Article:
WSU coach puts emphasis on Cougars' nutrition
One issue new Washington State coach Paul Wulff corrected quickly was ensuring that his football players attended training table and ate nutritious foods.
Seattle Times colleges reporter
Portland State @ Washington State,
4 p.m., FSN
The Rude Awakening of Paul Wulff began only a few days after he arrived at Washington State last December.
After all the hosannas and huzzahs and congratulations, he noticed something about the players he inherited. This didn't look like a big-time football team.
So ... step No. 1 on the way to restoring the Cougars to the level of success of a few years ago:
"We're making kids eat their meals," says Wulff, the WSU coach.
Of all the potholes associated with rebuilding a football program, I would have figured a lot of things — grades, girlfriends, Xbox 360, bad talent, lousy work habits, crummy coaching — might have come into play first. You assume that when all else is crumbling, kids would, uh, eat.
"We have our own little training table, which has really good food," Wulff explained the other day in an interview from Pullman. "They're required to eat X amount of meals a week. Kids weren't eating them. Therefore, you have kids not growing. They aren't putting in the proper calories.
"It was very evident to see how they looked physically, compared to where I had just come from."
He means Eastern Washington.
As Wulff tells it, a football player hopeful of adding weight and eating nutritiously should add 10 pounds of muscle and strength a year.
"You've got to layer it," he says. "A few kids — the Greg Trents, Kenny Alfreds — were physically where they needed to be at this stage of their career. It just wasn't the culture."
Let's see if we have this straight: You could either eat well, as much as you wanted, for free as part of your scholarship. Or you could go back to the apartment, or out, and pay for it.
No wonder the NCAA docked the Cougars so heavily last spring for academic shortcomings.
"They were burning a lot of money by not even eating," Wulff says. "So now we chart every week's meals, how they ate."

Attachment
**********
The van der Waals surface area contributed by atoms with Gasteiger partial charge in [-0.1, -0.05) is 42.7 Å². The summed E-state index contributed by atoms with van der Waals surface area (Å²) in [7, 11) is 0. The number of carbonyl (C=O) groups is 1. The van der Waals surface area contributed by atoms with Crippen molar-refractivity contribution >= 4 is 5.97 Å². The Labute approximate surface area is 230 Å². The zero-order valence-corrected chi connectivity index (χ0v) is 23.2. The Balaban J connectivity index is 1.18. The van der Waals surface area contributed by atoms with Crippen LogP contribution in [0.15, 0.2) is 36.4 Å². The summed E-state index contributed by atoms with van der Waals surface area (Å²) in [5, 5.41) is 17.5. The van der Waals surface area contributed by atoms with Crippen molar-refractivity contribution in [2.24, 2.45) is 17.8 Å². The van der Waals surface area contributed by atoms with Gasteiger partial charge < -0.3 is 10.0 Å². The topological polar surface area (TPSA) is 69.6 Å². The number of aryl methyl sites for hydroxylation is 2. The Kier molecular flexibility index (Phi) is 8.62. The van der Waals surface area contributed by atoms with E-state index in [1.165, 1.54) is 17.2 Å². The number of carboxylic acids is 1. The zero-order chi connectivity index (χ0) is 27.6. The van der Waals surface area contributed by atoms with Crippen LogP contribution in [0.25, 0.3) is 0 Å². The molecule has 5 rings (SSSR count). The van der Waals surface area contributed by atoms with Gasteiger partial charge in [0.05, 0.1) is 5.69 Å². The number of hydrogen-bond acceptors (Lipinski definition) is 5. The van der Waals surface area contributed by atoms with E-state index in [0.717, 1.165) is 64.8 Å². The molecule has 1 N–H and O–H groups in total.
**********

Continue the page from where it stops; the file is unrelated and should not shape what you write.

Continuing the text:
Aha, you say, another screed documenting the ills of a coaching staff not there to defend itself anymore, versus one whose regime is giving up yardage like Century 21 and just got shamed by Baylor.
True, the former staff had the Cougars competitive and was probably unlucky not to get WSU into a bowl game from 2004 to 2007. But, judging from the eight scholarships the NCAA stripped due to faulty academics, and the Times' June investigation detailing how 25 players were arrested for jailable offenses in 18 months — most under the old staff — I'm going to make the leap and assume program discipline wasn't job one under Bill Doba.
Wulff detailed other changes, things like an emphasis on keeping appointments, showing up to meetings on time, and for some at-risk players, a class-attendance card that professors are asked to validate.
"We have to stay the course and keep doing what we know is right," Wulff says. "We're asking them to do a lot of things they've never done before."
Wulff says there has been a reasonably high level of buy-in.
"It takes day-after-day consistency to really develop," he says. "Sometimes it takes a little tough love to get that across. But ultimately, that's what they wanted. The kids that really wanted to excel wanted that."
In WSU's fretful year of transition, Wulff has to walk a fine line: We ask him for honesty, a level of candor, yet to speak his mind sounds like criticism of Doba.
"I've come into a situation that's no different than somebody else taking over a new business," he says. "There were some things internally that maybe weren't exposed. It's no different from any other major business. You evaluate it and you start building it and fixing."
Here's what's not so internal: Because of recruiting mistakes and JC players who washed out, there are only 23 Cougars among the oldest three of the five scholarship classes on the roster — fifth-year seniors, and fourth- and third-year players. Washington has 27. Oregon has 31. Oregon State has 35.
That means when WSU visits OSU next month, the Cougars could have six fewer veteran players on each side of the ball, six fewer seasoned, possible game-changers on every snap.
Wulff thinks the inexperienced Cougars, if healthy, will improve. They'll need to, because the teeth of the Pac-10 schedule is ahead. And never mind that for now. Portland State visits today in a game WSU could lose.
"We're going to get better," Wulff said, "come hell or high water."
In the meantime, fellas, eat your vegetables.
Bud Withers: 206-464-8281 or email@example.com
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